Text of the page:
But why not rather, at the porter’s gate,
Hang up the map of all my lord’s estate,
Than give his hungry visiters the pain
To wander o’er so many miles in vain?
For well we know this sacrifice is made,
Not to his taste, but to his vain parade;
And all it does, is but to shew combined
His wealth in land, and poverty in mind.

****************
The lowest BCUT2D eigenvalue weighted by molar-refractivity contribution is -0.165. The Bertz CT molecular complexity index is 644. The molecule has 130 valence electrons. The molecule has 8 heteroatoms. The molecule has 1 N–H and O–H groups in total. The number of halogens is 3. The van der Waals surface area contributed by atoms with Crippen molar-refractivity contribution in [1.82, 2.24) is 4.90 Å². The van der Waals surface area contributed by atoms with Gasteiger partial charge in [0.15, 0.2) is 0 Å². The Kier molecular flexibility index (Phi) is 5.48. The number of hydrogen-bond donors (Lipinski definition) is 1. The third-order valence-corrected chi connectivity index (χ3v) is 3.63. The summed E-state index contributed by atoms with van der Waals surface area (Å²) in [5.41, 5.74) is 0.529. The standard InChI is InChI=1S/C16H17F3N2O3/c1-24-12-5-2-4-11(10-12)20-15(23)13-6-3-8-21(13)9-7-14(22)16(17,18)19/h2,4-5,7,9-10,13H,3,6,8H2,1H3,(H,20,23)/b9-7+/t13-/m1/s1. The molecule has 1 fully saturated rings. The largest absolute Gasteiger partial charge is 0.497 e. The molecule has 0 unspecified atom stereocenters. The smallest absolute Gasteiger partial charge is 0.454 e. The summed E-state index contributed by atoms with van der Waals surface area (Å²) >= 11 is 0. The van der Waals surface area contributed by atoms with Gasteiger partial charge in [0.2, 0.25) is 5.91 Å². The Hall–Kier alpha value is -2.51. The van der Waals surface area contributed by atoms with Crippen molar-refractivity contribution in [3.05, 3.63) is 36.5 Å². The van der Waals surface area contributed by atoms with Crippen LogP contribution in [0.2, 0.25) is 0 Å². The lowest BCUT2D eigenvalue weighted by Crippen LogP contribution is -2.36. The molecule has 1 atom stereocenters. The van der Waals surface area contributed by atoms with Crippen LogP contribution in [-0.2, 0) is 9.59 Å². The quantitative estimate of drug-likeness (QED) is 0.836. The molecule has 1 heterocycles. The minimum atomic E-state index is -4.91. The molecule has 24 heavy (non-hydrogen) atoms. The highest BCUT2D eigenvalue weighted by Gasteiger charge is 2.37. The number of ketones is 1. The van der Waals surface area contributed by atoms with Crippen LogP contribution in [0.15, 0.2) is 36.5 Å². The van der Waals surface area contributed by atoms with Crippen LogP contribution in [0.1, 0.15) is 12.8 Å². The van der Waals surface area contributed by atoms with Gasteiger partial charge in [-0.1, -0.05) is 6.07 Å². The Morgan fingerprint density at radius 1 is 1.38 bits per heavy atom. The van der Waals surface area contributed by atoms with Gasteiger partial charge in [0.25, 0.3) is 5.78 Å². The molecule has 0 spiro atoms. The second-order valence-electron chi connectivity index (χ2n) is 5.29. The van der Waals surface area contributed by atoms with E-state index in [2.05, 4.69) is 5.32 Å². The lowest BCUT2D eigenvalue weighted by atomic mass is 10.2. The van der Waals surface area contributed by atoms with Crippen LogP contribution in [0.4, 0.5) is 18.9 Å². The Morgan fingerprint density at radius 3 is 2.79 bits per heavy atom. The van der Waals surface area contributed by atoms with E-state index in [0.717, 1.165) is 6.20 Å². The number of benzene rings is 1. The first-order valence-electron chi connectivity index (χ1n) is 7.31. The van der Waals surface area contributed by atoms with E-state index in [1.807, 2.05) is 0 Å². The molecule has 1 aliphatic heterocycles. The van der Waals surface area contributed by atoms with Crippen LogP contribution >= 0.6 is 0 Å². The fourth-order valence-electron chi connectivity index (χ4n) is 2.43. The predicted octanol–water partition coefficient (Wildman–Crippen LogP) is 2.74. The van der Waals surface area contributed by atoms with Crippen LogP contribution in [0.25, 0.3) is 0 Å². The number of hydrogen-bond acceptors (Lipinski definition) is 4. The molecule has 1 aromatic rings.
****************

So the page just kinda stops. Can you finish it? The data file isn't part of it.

Knight’s objection to the appropriation of landscape by family arms—what one might describe as a kind of domestic colonialism—has, surprisingly, little to do with the deception involved in arrogating to oneself more than one’s actual share or with the class differences implied by the juxtaposition of ‘my lord’s estate’ with ‘his hungry visiters’. What disconcerts him, rather, is the tastelessness of publicly broadcasting one’s name and holdings. The lack bemoaned in the phrase ‘poverty of mind’ is neither intelligence nor moral judgment but a refined aesthetic. As he goes on to suggest, good or proper taste is characterised by a modesty of display: ‘Its greatest art is aptly to conceal; | To lead, with secret guile, the prying sight | To where component parts may best unite, | And form one beauteous, nicely blended whole’.  What Knight advocates here is not the concealment of the landscaping artifice that facilitates unrestricted views (the ha-ha, for example) but rather a form of concealment intended to rein in the free, unchecked perspective upon which Repton’s idea of ‘influence’ hinges. Knight’s text indeed foregrounds considerable anxiety about allowing the viewer’s ‘prying sight’ to turn wherever and take in whatever it pleases. The picturesque art of concealment therefore subjects visual pleasure (the ‘nicely blended whole’) to methodologies of control: what one might characterise as the power ‘[t]o lead’. For this reason, as Crawford suggests, the art of concealment had political implications, particularly at a point in English history when ‘the country estate had become an emblem of empire’.  For the estate as for the empire, the pleasure of the untrammelled perspective was attended by an acute fear of losing control over one’s distant holdings. This fear is directly articulated in Thomas Whately’s influential Observations on Modern Gardening (1770). Having rehearsed the Switzerian doctrine of unimpeded views and the need for concealing separations between private property and the land beyond, Whately pauses to consider ‘occasions, when we should rather wish to check, than to promote, the general tendency’ toward expansive views: ‘As scenes encrease in extent, they become more impatient of control […] [and] less manageable’.  Whately’s comments, as Crawford argues, ‘parallel contemporary Whig arguments about the management of colonies’ and reflect ‘the instability associated with extension of the British empire’.